Banking in Financial Services UK
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Swings and roundabouts
The long-term success of the marketplace lending model in the UK will depend on how enduring its competitive advantages are, and how well marketplace lenders (MPLs) mitigate risks. In this blog, we explore some of the principal sources of competitive advantages for MPLs in the UK, and also some of the strongest headwinds facing them.
Following the entry into force of the revised Payment Systems Directive (PSD2) on 12 January 2016, in August the European Banking Authority (EBA) published the draft regulatory technical standard (RTS) to define how, in practice, Access to Accounts for Third Party Providers (TPPs) 1 and enhanced security and authentication requirements, two key pillars of the directive, will be implemented.
On 14 September, the EU Parliament voted to reject the EU Commission’s Delegated Regulation on the Packaged Retail and Insurance-based Investment Products Regulation (PRIIPs). This is the first time that the EU Parliament has formally rejected technical rules on financial services legislation. The Delegated Regulation, based on the final draft Regulatory Technical Standards (RTS) prepared by the European Supervisory Authorities (ESAs), dated 31 March 2016, was rejected as “so flawed and misleading that it could actually lose [retail investors] money”. MEPs overwhelmingly passed the resolution rejecting the RTS (by 602 votes to 4, with 12 abstentions), calling for the EU Commission to submit a new RTS taking into account the EU Parliament’s concerns about the text. The Parliament also called on the EU Commission to postpone the application date of PRIIPs.
Deloitte’s report “Marketplace lending – a temporary phenomenon?” explores whether marketplace lenders (MPLs) represent a truly disruptive threat to the UK banking industry. As part of our research, we commissioned YouGov to carry out a survey of individuals and small and medium-sized enterprises (SMEs) to find out more about the awareness, usage and growth potential of marketplace lending in the UK.I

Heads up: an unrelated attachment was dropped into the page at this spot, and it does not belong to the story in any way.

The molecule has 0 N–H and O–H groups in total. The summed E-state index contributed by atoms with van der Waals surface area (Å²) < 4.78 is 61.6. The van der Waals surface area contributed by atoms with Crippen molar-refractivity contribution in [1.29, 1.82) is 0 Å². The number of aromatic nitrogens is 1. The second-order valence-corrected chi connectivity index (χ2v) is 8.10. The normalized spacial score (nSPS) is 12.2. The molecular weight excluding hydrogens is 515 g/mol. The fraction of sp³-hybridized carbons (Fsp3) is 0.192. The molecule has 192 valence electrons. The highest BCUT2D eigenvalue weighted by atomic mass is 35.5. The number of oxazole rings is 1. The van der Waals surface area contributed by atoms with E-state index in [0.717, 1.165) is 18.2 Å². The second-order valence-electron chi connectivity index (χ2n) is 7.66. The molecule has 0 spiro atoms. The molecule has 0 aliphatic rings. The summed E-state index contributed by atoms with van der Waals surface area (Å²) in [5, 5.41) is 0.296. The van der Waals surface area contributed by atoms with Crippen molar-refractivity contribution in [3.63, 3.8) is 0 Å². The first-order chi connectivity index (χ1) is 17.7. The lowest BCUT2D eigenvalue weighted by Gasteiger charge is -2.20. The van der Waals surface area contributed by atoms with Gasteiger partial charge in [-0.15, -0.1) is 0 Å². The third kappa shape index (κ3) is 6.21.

Firms subject to Senior Managers and Certification Regimes (SMCR) are obligated to capture, assess, and report breaches of Conduct Rules by individuals who are in scope of the rules. Holding individuals to account is a core concept of the new regime.
The Financial Conduct Authority (FCA) has published its further consultation paper on the future of payment protection insurance (PPI) complaints. CP 16/20 adds further detail to the regulator’s plans to bring the ongoing issues raised by the historic sales of PPI to an orderly close, with a final date for making new complaints now estimated for June 2019.
A perfect storm
In the wake of the global financial crisis, UK banks pulled back from lending, owing to higher regulatory capital requirements and greater regulatory and shareholder scrutiny of their business models. They have adopted more risk-averse lending strategies in this environment, with more stringent reviews of the creditworthiness of borrowers.
Despite the many years that have passed since the global financial crisis, its causes and consequences continue to demand attention from industry and policymakers alike.